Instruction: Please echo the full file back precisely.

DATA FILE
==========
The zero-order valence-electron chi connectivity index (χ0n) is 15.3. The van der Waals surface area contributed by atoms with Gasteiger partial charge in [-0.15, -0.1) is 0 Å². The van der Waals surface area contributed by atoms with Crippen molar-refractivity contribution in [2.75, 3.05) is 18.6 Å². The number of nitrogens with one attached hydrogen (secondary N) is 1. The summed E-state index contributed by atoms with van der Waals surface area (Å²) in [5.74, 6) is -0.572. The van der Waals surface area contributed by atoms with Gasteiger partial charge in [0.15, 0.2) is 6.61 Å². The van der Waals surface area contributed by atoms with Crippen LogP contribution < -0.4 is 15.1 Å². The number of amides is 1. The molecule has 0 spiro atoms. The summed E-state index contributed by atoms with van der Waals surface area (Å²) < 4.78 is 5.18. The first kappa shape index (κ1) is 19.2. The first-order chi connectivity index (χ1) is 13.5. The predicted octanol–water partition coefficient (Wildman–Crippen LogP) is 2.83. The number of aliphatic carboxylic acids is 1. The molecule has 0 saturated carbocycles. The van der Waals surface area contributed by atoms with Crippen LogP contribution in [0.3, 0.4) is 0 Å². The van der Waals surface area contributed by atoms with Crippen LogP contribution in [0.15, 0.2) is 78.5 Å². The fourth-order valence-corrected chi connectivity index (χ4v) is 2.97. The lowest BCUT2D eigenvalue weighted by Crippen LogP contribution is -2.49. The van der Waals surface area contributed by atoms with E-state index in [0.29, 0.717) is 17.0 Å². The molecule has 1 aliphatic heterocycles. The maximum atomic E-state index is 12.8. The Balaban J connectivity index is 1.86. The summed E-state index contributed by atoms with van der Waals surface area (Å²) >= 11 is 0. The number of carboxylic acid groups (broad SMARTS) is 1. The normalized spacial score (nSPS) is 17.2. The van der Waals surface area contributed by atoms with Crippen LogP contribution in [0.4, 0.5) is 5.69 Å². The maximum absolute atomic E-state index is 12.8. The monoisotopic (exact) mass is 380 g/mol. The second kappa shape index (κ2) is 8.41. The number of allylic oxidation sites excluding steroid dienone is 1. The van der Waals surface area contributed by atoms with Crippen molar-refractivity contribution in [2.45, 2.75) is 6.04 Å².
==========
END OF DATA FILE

The zero-order valence-electron chi connectivity index (χ0n) is 15.3. The van der Waals surface area contributed by atoms with Gasteiger partial charge in [-0.15, -0.1) is 0 Å². The van der Waals surface area contributed by atoms with Crippen molar-refractivity contribution in [2.75, 3.05) is 18.6 Å². The number of nitrogens with one attached hydrogen (secondary N) is 1. The summed E-state index contributed by atoms with van der Waals surface area (Å²) in [5.74, 6) is -0.572. The van der Waals surface area contributed by atoms with Gasteiger partial charge in [0.15, 0.2) is 6.61 Å². The van der Waals surface area contributed by atoms with Crippen LogP contribution < -0.4 is 15.1 Å². The number of amides is 1. The molecule has 0 spiro atoms. The summed E-state index contributed by atoms with van der Waals surface area (Å²) < 4.78 is 5.18. The first kappa shape index (κ1) is 19.2. The first-order chi connectivity index (χ1) is 13.5. The predicted octanol–water partition coefficient (Wildman–Crippen LogP) is 2.83. The number of aliphatic carboxylic acids is 1. The molecule has 0 saturated carbocycles. The van der Waals surface area contributed by atoms with Crippen LogP contribution in [0.3, 0.4) is 0 Å². The van der Waals surface area contributed by atoms with Crippen LogP contribution in [0.15, 0.2) is 78.5 Å². The fourth-order valence-corrected chi connectivity index (χ4v) is 2.97. The lowest BCUT2D eigenvalue weighted by Crippen LogP contribution is -2.49. The van der Waals surface area contributed by atoms with E-state index in [0.29, 0.717) is 17.0 Å². The molecule has 1 aliphatic heterocycles. The maximum atomic E-state index is 12.8. The Balaban J connectivity index is 1.86. The summed E-state index contributed by atoms with van der Waals surface area (Å²) >= 11 is 0. The number of carboxylic acid groups (broad SMARTS) is 1. The normalized spacial score (nSPS) is 17.2. The van der Waals surface area contributed by atoms with Crippen LogP contribution in [0.4, 0.5) is 5.69 Å². The maximum absolute atomic E-state index is 12.8. The monoisotopic (exact) mass is 380 g/mol. The second kappa shape index (κ2) is 8.41. The number of allylic oxidation sites excluding steroid dienone is 1. The van der Waals surface area contributed by atoms with Crippen molar-refractivity contribution in [2.45, 2.75) is 6.04 Å².